Just this past weekend, an assignment for one of my Marketing classes was to write a mission statement for our future careers so that we can eventually create a mock marketing plan related to what we want to do. I initially felt this assignment would be ridiculously easy because I’ve known that I want to be an entrepreneur since my Freshman year, but as I eagerly put the proverbial pen to paper, I found my momentum slowing. “I…want…to…be…an…entrepreneur,” I silently typed. I had finished the sentence, but I wasn’t exactly sure what else to write.
“I want to be an entrepreneur.”
What does that really mean? For a second, I was almost mad at myself because here I was, raging with ambition and passion, and I couldn’t even get past a now cliche desire that almost everyone professes to have. What was going on here?
Taking a break from the assignment, I thought long and hard about what I was most interested in and the type of work I was most yearning to do. Natural hair and its implications for African-American women, entrepreneurship, finance, and overall personal development were all things I could instantly identify as my main passions, career-wise. As a geeky, yet compassionate girl with a knack for expressing her ideas to others in a multitude of ways, consulting, teaching, writing, and public speaking were also “no-brainers” for how I should be making the most of my interests. The issue I realized, was not so much “what” I should be doing but “what” kind of business could I possibly create that would allow me to do all of the above. I want to be an entrepreneur—what kind of business should I start?
The more I tried to describe my future business with nonsensical terms that didn’t really convey anything, the more I knew that I was trying too hard to fit my dream business into a box that it didn’t belong. With the media constantly touting start-ups with amazing business plans and even shinier mission statements, I was getting bogged down in the idea that a successful business had to have a traditional operation and be easily describable on paper. But what if you don’t want to elect a “board of directors” and don’t have an idea that requires the deep pockets of Silicon Valley’s most impressive investors? What if you simply have yourself, your ideas, your talents and community you desperately want to reach? Is it enough to be the CEO of “The Business of You”?
Personal Entrepreneurship is a career path that I think is grossly underrated yet one that is steadily growing among individuals who value creativity and the ability to make an impact in there daily lives. The term “personal entrepreneurship” is one that is loosely defined, but—at least to me—personal entrepreneurship entails creating a business or more generally, a living, based on the intersection of one’s skills, passions, and the needs of a community they want to serve. I think personal entrepreneurship or “The Business of You” is so over-looked because we think in order to start something successful, it must be an easily packaged idea just in case anyone asks us the dreaded “What do you do?” question. But just as the question “Who are you?” will require a more complicated answer than a quick one-liner, there is no reason why any of us can’t make a living doing things that are as multifaceted as who we are. One person that I have watched from afar who has shown me that your work and your life can be one in the same if you so desire, is Gwen Bell.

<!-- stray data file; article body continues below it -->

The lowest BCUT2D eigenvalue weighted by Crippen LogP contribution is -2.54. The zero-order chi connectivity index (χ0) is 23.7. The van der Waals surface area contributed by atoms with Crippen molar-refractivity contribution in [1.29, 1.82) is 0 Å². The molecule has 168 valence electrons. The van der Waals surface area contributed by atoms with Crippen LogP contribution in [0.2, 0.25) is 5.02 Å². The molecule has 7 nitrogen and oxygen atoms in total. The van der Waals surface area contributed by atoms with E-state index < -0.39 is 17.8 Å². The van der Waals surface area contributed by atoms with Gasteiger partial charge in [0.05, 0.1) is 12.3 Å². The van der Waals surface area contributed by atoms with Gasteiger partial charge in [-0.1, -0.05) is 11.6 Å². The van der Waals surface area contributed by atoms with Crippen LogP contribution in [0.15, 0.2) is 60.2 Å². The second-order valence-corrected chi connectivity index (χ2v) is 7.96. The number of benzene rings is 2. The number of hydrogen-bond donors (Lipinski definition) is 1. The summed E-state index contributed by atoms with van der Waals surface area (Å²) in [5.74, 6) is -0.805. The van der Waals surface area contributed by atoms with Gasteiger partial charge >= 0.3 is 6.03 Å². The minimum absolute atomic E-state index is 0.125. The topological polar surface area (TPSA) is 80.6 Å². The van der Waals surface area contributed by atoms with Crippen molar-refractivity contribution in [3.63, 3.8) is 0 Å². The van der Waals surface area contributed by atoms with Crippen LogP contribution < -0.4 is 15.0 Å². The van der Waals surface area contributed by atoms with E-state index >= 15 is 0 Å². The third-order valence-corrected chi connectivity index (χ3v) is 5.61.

Lover of all things social media, yoga, wellness, and creativity, Gwen Bell has literally turned her daily life into a profitable business in a unique and genuine way. She owns a yoga studio in Japan which she started with her best friend in 2004 after living Japan for a year teaching English. She is an ambassador for Nintendo and HP, and she consults with individuals, universities, start-ups, and Fortune 500 companies about social media, branding, entrepreneurship, and anything else in her repertoire of knowledge. She has branded herself as a leader in her field and ultimately keeps food on her table by making herself useful to people based on her experiences. As phenomenal and inspirational as Gwen is, I know she is not so unique that we all can’t maximize our “Business of You” to similar success, which is precisely why she embodies the concept of “The Business of You” so well.
So what exactly does it take to run The Business of You? Though I’m embarking on the “Business of Me” for the first-time myself, I would suggest that it takes (1) laser-like clarity on what your passions, values, and talents are, then (2) an unwavering commitment to finding avenues that let you express the former until you build up enough momentum to be sought out for your (paid) expertise. For instance, one of my goals is to one day be paid to write regular columns in magazines and other publications for my thoughts on natural hair, finance, entrepreneurship, and/or personal development. While I’m not going to start a column writing business to achieve this end, this is a revenue stream that I would like to have in my ultimate “Business of Me”. This means I personally need to improve my column writing skills and promote myself by writing as many columns I can to get noticed. This is the beauty of personal entrepreneurship—your personal business can include as many “micro-businesses” that you want in order maximize all of your passions, values, and talents.
Are you interested in starting “The Business of You”? What are some ways that you are trying your hand at personal entrepreneurship? Leave your comments below.